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Best of 2011Best of 2011: Aubin's picksAubin's picks (2011)
Reviewer Rating: 5
Contributed by: JeloneAubin
(others by this writer | submit your own)
Aubin is a news editor at Punknews.org - ed. Hello. My name is… 2011 was a bit of an unusual year for me; I packed up and left Toronto and moved to New York City; I'm not going to spend too much time talking about it, but some of the most severe and painful changes were definitely no.
Aubin is a news editor at Punknews.org - ed.
Hello. My name is…2011 was a bit of an unusual year for me; I packed up and left Toronto and moved to New York City; I'm not going to spend too much time talking about it, but some of the most severe and painful changes were definitely not problems of geography. I have no doubt that the presence of some albums on this list could be directly attributed to that.
I'll confess that much of my music money this year was spent re-purchasing albums in every improved quality; the 24-bit reissues of Pink Floyd's Dark Side of the Moon and Wish You Were Here are gorgeous; sadly, my favorite Floyd album--Animals--didn't receive the same level of treatment. Another gorgeous reissue was bluesman Robert Johnson's Centennial Collection which is some of the cleanest sounding audio w';re ever likely to get from this 75-year-old recording.
I was impressed with Nirvana's Nevermind reissue and heartily recommend the bonus Devonshire Mix which significantly improves on the more radio-friendly mix of the released version. Finally, it's also worth mentioning the solid and enjoyable reissues of Smashing Pumpkins' terrific Gish and Siamese Dream. I also would not hesitate to recommend the great sounding reissue of Lagwagon's Hoss. Archers of Loaf's Icky Mettle or Megadeth's Peace Sells... But Who's Buying?, Sebadoh's Bakesale, Ride's Nowhere. Now, where is my remastered version of Alice in Chains' Dirt?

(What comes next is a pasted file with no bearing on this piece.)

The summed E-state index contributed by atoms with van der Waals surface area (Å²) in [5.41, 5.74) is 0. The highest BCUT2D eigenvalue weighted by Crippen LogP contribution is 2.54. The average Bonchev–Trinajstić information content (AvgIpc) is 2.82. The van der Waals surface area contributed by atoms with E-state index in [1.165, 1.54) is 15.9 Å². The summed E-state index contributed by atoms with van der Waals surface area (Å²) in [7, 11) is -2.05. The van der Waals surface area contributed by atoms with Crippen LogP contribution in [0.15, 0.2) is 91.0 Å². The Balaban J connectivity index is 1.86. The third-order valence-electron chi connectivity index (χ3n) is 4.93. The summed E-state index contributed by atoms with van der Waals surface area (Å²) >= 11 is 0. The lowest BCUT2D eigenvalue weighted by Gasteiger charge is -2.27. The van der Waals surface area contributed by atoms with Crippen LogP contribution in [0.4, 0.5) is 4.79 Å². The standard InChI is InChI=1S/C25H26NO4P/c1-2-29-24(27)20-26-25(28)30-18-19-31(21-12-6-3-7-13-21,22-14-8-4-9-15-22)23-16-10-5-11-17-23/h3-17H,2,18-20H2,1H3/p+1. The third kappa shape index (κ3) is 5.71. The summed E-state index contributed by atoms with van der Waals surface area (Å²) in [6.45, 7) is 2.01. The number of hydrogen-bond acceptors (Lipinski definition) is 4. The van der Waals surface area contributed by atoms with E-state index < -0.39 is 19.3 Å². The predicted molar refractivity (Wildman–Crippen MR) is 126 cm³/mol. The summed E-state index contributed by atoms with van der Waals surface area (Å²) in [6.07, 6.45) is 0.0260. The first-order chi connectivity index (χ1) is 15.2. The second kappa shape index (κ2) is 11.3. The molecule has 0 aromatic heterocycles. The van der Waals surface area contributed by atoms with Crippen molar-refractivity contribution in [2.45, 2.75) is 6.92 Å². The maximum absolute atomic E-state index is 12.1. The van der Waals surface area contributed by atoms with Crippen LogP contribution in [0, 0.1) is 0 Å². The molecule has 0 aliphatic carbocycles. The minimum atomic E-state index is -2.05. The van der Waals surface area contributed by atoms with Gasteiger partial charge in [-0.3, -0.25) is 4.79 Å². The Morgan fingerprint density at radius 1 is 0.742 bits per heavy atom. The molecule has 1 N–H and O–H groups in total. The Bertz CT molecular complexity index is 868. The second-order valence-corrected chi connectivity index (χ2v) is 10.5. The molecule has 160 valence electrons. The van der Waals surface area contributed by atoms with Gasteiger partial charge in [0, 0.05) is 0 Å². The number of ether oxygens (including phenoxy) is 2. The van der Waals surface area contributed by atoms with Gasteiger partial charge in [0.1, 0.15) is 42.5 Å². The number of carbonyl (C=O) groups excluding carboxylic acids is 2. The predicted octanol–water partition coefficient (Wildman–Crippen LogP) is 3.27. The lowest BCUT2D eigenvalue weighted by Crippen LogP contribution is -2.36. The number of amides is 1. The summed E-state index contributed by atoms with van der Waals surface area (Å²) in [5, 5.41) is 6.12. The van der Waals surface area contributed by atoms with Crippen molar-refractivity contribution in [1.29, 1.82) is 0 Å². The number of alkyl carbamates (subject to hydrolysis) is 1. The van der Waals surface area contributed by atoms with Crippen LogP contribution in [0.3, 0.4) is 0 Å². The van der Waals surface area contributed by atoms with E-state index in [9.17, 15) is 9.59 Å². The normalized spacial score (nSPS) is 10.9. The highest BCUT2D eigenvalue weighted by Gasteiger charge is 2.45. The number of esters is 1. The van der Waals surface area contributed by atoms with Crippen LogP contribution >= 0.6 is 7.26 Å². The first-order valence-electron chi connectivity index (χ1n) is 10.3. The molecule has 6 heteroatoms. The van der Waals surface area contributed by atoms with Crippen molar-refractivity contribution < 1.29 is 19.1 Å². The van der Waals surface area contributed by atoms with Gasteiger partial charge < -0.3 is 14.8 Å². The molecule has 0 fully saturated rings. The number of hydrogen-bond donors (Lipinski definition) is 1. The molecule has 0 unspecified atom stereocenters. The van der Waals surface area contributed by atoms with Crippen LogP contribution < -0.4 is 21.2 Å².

My favorite records of 2011
TIm Hecker: Rave Death, 1972
The most accessible release yet from the Montreal-based noise artist, though that isn't saying too much considering how willfully opaque some of these songs get. But nonetheless, a spellbinding listen that hearkens back to an instrumental My Bloody Valentine or some of the earliest and noisiest Jesus & Mary Chain tracks.
Deafheaven: Roads to Judah
While lacking the baffling hype of a Liturgy or Wolves in the Throne Room, Deafheaven nonetheless put together the most interest black metal-derived release of the year; with shoegaze texture, it reminds me more of an Envy or Isis than any black metal we've heard before. Only Alcest has stretched this genre as far or as well.
Unapologetically derived from the earliest (and unmistakably) best era of screamo; The Lack Long Long After alludes back to everything from Envy to City of Caterpillar to even At the Drive-In. Incidentally, if you liked this, don't forget to check out Carrion Spring.
Another '90s throwback on this list, but this time taking a sound from that era of punk and American indie rock like Jawbreaker, Dinosaur Jr. and even The Colour and the Shape-era Foo Fighters. Good influences are one thing, but the strength of the songs and production really made this one shine for me.
Just an awe inspiring hardcore album; not one song overstays its welcome and each one offers a little something to distinguish itself. Not only was this a great album, their live performance was even better.
Having followed Turner since his 2007 solo debut, Sleep Is for the Week, it's been astounding to see him grow as both a songwriter and storyteller. Between the earnestness of the music and lyrics and the ambition of the music, there's little not to enjoy about this cynicism-free bit of Britannia.
I honestly had not been interested in this band before this record, but something about the lyrics and music just elevated them past the regular pop-punk that we're so inundated with these days; while name-dropping Charles Bukowski and Blacklisted in the same sentence doesn't hurt, the strength of the songs was the real clincher.
A band that continues to surprise me with both the quality of music and songwriting. This is the second release of theirs to end up on one of my "best of" lists, and it's well deserved.
I know there was definitely some controversy about this one; with a definite Foo Fighters-vibe coming across on some of the songs, but in the end, the quality of the tracks is what matters and it abounds throughout this great bit of post-hardcore.
It really doesn't get more interesting than Fucked Up; their gleeful ability to subvert expectations even as they embrace genre conventions makes for consistently powerful and inspiring tracks. I can think of few bands since the Who with both this level and ambition and the talent to realize it.
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